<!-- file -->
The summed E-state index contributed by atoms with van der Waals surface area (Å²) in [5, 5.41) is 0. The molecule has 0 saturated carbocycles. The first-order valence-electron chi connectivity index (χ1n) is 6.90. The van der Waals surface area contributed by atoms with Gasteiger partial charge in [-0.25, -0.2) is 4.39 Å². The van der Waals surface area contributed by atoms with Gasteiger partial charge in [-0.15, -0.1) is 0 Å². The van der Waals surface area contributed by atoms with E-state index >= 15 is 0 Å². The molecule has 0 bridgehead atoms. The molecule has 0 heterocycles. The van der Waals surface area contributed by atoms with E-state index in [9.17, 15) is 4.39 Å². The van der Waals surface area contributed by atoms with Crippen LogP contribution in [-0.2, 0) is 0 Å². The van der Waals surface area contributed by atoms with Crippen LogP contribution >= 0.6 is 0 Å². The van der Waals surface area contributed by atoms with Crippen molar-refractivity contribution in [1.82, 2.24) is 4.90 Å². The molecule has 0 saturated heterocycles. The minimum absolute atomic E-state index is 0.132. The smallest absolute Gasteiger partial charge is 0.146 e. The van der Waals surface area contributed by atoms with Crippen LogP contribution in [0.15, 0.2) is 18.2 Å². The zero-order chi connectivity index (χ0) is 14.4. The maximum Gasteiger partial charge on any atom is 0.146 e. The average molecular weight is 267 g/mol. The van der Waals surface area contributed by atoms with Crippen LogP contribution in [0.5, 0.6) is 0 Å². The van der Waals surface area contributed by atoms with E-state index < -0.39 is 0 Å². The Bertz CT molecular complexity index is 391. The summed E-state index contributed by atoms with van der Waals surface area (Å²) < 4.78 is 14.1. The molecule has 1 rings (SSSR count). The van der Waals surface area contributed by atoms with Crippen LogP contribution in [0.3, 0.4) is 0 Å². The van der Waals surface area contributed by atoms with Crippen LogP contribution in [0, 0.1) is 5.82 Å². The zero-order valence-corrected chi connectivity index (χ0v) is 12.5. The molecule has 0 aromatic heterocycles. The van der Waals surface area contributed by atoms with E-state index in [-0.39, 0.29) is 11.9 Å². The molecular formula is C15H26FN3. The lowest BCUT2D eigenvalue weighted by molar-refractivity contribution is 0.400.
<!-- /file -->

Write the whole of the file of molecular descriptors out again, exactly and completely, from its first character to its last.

The summed E-state index contributed by atoms with van der Waals surface area (Å²) in [5, 5.41) is 0. The molecule has 0 saturated carbocycles. The first-order valence-electron chi connectivity index (χ1n) is 6.90. The van der Waals surface area contributed by atoms with Gasteiger partial charge in [-0.25, -0.2) is 4.39 Å². The van der Waals surface area contributed by atoms with Gasteiger partial charge in [-0.15, -0.1) is 0 Å². The van der Waals surface area contributed by atoms with E-state index >= 15 is 0 Å². The molecule has 0 bridgehead atoms. The molecule has 0 heterocycles. The van der Waals surface area contributed by atoms with E-state index in [9.17, 15) is 4.39 Å². The van der Waals surface area contributed by atoms with Crippen LogP contribution in [-0.2, 0) is 0 Å². The van der Waals surface area contributed by atoms with Crippen LogP contribution >= 0.6 is 0 Å². The van der Waals surface area contributed by atoms with Crippen molar-refractivity contribution in [1.82, 2.24) is 4.90 Å². The molecule has 0 saturated heterocycles. The minimum absolute atomic E-state index is 0.132. The smallest absolute Gasteiger partial charge is 0.146 e. The van der Waals surface area contributed by atoms with Crippen LogP contribution in [0.15, 0.2) is 18.2 Å². The zero-order chi connectivity index (χ0) is 14.4. The maximum Gasteiger partial charge on any atom is 0.146 e. The average molecular weight is 267 g/mol. The van der Waals surface area contributed by atoms with Crippen LogP contribution in [0.5, 0.6) is 0 Å². The van der Waals surface area contributed by atoms with E-state index < -0.39 is 0 Å². The Bertz CT molecular complexity index is 391. The summed E-state index contributed by atoms with van der Waals surface area (Å²) < 4.78 is 14.1. The molecule has 1 rings (SSSR count). The van der Waals surface area contributed by atoms with Crippen LogP contribution in [0.3, 0.4) is 0 Å². The van der Waals surface area contributed by atoms with Crippen LogP contribution in [0, 0.1) is 5.82 Å². The zero-order valence-corrected chi connectivity index (χ0v) is 12.5. The molecule has 0 aromatic heterocycles. The van der Waals surface area contributed by atoms with E-state index in [-0.39, 0.29) is 11.9 Å². The molecular formula is C15H26FN3. The lowest BCUT2D eigenvalue weighted by molar-refractivity contribution is 0.400.